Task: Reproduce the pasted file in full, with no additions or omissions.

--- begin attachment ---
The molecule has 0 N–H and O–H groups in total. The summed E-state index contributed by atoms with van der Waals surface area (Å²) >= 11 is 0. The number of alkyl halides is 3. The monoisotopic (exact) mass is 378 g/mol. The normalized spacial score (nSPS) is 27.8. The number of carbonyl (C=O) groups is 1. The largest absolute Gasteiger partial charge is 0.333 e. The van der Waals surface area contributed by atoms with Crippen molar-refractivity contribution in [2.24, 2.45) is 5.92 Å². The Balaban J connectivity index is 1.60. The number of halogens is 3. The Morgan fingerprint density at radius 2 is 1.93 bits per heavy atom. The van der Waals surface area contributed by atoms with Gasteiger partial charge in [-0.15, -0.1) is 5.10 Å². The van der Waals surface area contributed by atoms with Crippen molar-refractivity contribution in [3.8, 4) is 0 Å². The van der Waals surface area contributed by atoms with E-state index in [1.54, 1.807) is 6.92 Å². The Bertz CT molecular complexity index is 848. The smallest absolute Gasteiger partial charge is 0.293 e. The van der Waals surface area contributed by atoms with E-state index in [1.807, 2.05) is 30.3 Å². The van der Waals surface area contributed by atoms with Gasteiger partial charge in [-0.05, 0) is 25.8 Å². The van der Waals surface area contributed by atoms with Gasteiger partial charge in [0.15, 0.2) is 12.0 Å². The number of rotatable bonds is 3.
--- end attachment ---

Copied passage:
The molecule has 0 N–H and O–H groups in total. The summed E-state index contributed by atoms with van der Waals surface area (Å²) >= 11 is 0. The number of alkyl halides is 3. The monoisotopic (exact) mass is 378 g/mol. The normalized spacial score (nSPS) is 27.8. The number of carbonyl (C=O) groups is 1. The largest absolute Gasteiger partial charge is 0.333 e. The van der Waals surface area contributed by atoms with Crippen molar-refractivity contribution in [2.24, 2.45) is 5.92 Å². The Balaban J connectivity index is 1.60. The number of halogens is 3. The Morgan fingerprint density at radius 2 is 1.93 bits per heavy atom. The van der Waals surface area contributed by atoms with Gasteiger partial charge in [-0.15, -0.1) is 5.10 Å². The van der Waals surface area contributed by atoms with Crippen molar-refractivity contribution in [3.8, 4) is 0 Å². The van der Waals surface area contributed by atoms with E-state index in [1.54, 1.807) is 6.92 Å². The Bertz CT molecular complexity index is 848. The smallest absolute Gasteiger partial charge is 0.293 e. The van der Waals surface area contributed by atoms with E-state index in [1.807, 2.05) is 30.3 Å². The van der Waals surface area contributed by atoms with Gasteiger partial charge in [-0.05, 0) is 25.8 Å². The van der Waals surface area contributed by atoms with Gasteiger partial charge in [0.15, 0.2) is 12.0 Å². The number of rotatable bonds is 3.